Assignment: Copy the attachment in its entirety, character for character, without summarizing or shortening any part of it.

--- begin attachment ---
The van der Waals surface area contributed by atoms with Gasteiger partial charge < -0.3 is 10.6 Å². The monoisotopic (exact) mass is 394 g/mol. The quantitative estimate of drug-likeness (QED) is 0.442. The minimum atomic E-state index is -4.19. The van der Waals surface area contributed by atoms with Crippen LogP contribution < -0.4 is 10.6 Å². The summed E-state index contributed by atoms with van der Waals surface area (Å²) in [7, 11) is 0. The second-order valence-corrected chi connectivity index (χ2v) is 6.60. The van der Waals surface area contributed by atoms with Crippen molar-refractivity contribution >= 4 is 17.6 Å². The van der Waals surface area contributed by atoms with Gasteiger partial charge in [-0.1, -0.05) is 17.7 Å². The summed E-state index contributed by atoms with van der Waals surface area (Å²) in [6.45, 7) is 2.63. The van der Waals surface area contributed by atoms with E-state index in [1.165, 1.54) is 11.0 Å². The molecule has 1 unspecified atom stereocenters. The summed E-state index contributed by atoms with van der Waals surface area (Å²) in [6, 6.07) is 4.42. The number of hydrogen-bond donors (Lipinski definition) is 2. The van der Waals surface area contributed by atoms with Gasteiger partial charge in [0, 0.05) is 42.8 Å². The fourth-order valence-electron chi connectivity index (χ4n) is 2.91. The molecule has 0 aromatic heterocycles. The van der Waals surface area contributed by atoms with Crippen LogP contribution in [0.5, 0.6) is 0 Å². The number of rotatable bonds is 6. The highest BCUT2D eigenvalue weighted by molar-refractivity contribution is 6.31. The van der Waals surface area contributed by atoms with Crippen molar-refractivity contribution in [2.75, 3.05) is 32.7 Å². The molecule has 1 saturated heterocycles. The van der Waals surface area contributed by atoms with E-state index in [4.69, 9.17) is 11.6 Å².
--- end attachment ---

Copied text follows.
The van der Waals surface area contributed by atoms with Gasteiger partial charge < -0.3 is 10.6 Å². The monoisotopic (exact) mass is 394 g/mol. The quantitative estimate of drug-likeness (QED) is 0.442. The minimum atomic E-state index is -4.19. The van der Waals surface area contributed by atoms with Crippen LogP contribution < -0.4 is 10.6 Å². The summed E-state index contributed by atoms with van der Waals surface area (Å²) in [7, 11) is 0. The second-order valence-corrected chi connectivity index (χ2v) is 6.60. The van der Waals surface area contributed by atoms with Crippen molar-refractivity contribution >= 4 is 17.6 Å². The van der Waals surface area contributed by atoms with Gasteiger partial charge in [-0.1, -0.05) is 17.7 Å². The summed E-state index contributed by atoms with van der Waals surface area (Å²) in [6.45, 7) is 2.63. The van der Waals surface area contributed by atoms with E-state index in [1.165, 1.54) is 11.0 Å². The molecule has 1 unspecified atom stereocenters. The summed E-state index contributed by atoms with van der Waals surface area (Å²) in [6, 6.07) is 4.42. The number of hydrogen-bond donors (Lipinski definition) is 2. The van der Waals surface area contributed by atoms with Gasteiger partial charge in [0, 0.05) is 42.8 Å². The fourth-order valence-electron chi connectivity index (χ4n) is 2.91. The molecule has 0 aromatic heterocycles. The van der Waals surface area contributed by atoms with Crippen LogP contribution in [0.5, 0.6) is 0 Å². The number of rotatable bonds is 6. The highest BCUT2D eigenvalue weighted by molar-refractivity contribution is 6.31. The van der Waals surface area contributed by atoms with Crippen molar-refractivity contribution in [2.75, 3.05) is 32.7 Å². The molecule has 1 saturated heterocycles. The van der Waals surface area contributed by atoms with E-state index in [4.69, 9.17) is 11.6 Å².